Net neutrality today, tomorrow, forever

Net neutrality today, tomorrow, forever…

‘I don’t think consumers are going to see any change at all,’ FCC chief Ajit Pai says of net neutrality repeal

Ajit Pai talks about net neutrality, telecom consolidation and more.

By Tony Romm  •  Read more »


Internet Defenders Say Net Neutrality Isn’t Yet Dead As ‘Most Important Battle’ Begins

By Jessica Corbett, Common Dreams

"Any lawmaker, of any party, that fails to sign the discharge petition in support of the CRA will regret it come election time." READ MORE»


Goodbye to net neutrality. Hello to an even-bigger AT&T?

Two developments this week could dramatically expand the power of major telecom companies.

By Tony Romm  •  Read more »


The FCC’s net neutrality rules are officially repealed today. Here’s what that really means.

Here’s how your Internet experience could change now that the rules are off the books.

By Brian Fung  •  Read more »


THE INTERNET IS RUN BY GIANTS This fascinating piece looks at how net neutrality ended long before this week. [The New York Times]

Yesterday, our fears became reality as the FCC’s repeal of net neutrality officially went into effect.

Now more than ever, we’re counting on Congress to step in and overturn the FCC’s repeal of net

For more background information, check out the email below that we sent last Saturday, just before the repeal went into effect.

Republicans killed net neutrality today. What happens next?   We keep fighting


Joan McCarter Daily Kos Staff……2018/06/11 · 10:28

Even though the Senate voted last month to save net neutrality, the House has yet to act. That means that today is the day. The FCC’s execution date for the rule. As of now, it’s over. There are no enforceable legal protections against content discrimination by internet service providers.

… the new ruling clears the way for massive internet service providers to do practically whatever they like — including paid prioritization, throttling, and otherwise messing with traffic as it moves across the internet. […]

Carriers aren’t going to drop the throttle-hammer on day one, but they will continue on the path they have been on for years: using their control over the network to promote carrier-owned services and products.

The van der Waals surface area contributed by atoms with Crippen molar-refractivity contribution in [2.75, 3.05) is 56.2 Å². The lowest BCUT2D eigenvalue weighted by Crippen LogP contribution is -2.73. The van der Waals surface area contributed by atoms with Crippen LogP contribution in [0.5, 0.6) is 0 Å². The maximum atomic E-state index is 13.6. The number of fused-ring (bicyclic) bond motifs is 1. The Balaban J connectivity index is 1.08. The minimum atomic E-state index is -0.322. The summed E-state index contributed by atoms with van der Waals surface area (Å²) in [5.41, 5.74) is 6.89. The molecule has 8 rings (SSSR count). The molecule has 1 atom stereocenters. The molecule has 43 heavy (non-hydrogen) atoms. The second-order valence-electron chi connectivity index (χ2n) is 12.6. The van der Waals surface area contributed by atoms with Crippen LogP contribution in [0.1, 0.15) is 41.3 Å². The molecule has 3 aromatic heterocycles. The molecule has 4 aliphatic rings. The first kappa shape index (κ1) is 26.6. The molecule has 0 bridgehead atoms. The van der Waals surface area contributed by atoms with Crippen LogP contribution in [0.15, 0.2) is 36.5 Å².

That’s a given. We know ISPs are going to exploit their new-found freedom because they have a long history of abusing their power to control content. Comcast, Verizon, AT&T, MetroPCS—they’ve all taken actions that demonstrate just how far they’re willing to go to shut down content and services that threaten their profits. While they’re unlikely to take immediate action to take over the internet—that could backfire for them legally and politically—they’ll slowly but surely continue down the path of controlling the internet.

But here’s the thing. We are as relentless in saving the internet as they are in destroying it. We’ve been at this for a lot of years now and aren’t going to give up. Open internet advocates are fighting back in the courts, in the states and still in Congress, where the effort to force a discharge petition vote is still gaining steam.

In a midterm election year in which Republicans just keep shooting themselves in the foot, here’s another instance. A poll by Ipsos Mozilla in April found a whopping 91 percent of Americans "believe consumers should be able to freely and quickly access their preferred content on the internet." It’s why we won the fight for net neutrality in the first place, and while we’ll win again in the end.


A federal judge approved the $85 billion merger between AT&T and Time Warner on Tuesday, delivering a major blow to the Justice Department’s effort to block the mega-deal opposed by President Donald Trump.

Judge Richard Leon rejected the DOJ’s argument that allowing the two companies to combine could lead to higher television bills for consumers and stifle media competitors. AT&T and Time Warner argued the merger would save consumers money and yield more innovative products.

Trump pledged to stop the merger during the 2016 presidential campaign, and he frequently attacks Time Warner-owned CNN over its coverage of his administration.

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